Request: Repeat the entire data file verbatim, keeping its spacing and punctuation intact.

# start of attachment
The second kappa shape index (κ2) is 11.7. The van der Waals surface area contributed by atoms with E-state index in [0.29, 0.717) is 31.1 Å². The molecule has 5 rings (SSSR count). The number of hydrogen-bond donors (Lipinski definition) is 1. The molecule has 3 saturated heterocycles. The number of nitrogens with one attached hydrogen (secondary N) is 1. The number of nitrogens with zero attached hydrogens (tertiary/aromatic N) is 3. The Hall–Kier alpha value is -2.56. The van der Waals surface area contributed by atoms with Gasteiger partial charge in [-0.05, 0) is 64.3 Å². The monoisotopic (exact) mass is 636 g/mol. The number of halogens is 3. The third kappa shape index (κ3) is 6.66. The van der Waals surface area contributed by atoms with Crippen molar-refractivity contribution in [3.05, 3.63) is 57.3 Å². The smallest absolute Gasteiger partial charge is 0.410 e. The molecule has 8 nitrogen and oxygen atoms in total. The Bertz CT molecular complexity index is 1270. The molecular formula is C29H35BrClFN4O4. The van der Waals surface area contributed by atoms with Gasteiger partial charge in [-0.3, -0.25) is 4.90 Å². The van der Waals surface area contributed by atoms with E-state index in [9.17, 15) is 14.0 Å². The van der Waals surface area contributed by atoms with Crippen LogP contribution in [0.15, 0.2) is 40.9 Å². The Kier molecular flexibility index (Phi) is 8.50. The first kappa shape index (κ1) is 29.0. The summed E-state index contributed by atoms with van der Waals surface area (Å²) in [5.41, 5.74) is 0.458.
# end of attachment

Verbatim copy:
The second kappa shape index (κ2) is 11.7. The van der Waals surface area contributed by atoms with E-state index in [0.29, 0.717) is 31.1 Å². The molecule has 5 rings (SSSR count). The number of hydrogen-bond donors (Lipinski definition) is 1. The molecule has 3 saturated heterocycles. The number of nitrogens with one attached hydrogen (secondary N) is 1. The number of nitrogens with zero attached hydrogens (tertiary/aromatic N) is 3. The Hall–Kier alpha value is -2.56. The van der Waals surface area contributed by atoms with Gasteiger partial charge in [-0.05, 0) is 64.3 Å². The monoisotopic (exact) mass is 636 g/mol. The number of halogens is 3. The third kappa shape index (κ3) is 6.66. The van der Waals surface area contributed by atoms with Crippen molar-refractivity contribution in [3.05, 3.63) is 57.3 Å². The smallest absolute Gasteiger partial charge is 0.410 e. The molecule has 8 nitrogen and oxygen atoms in total. The Bertz CT molecular complexity index is 1270. The molecular formula is C29H35BrClFN4O4. The van der Waals surface area contributed by atoms with Gasteiger partial charge in [-0.3, -0.25) is 4.90 Å². The van der Waals surface area contributed by atoms with E-state index in [9.17, 15) is 14.0 Å². The van der Waals surface area contributed by atoms with Crippen LogP contribution in [0.15, 0.2) is 40.9 Å². The Kier molecular flexibility index (Phi) is 8.50. The first kappa shape index (κ1) is 29.0. The summed E-state index contributed by atoms with van der Waals surface area (Å²) in [5.41, 5.74) is 0.458.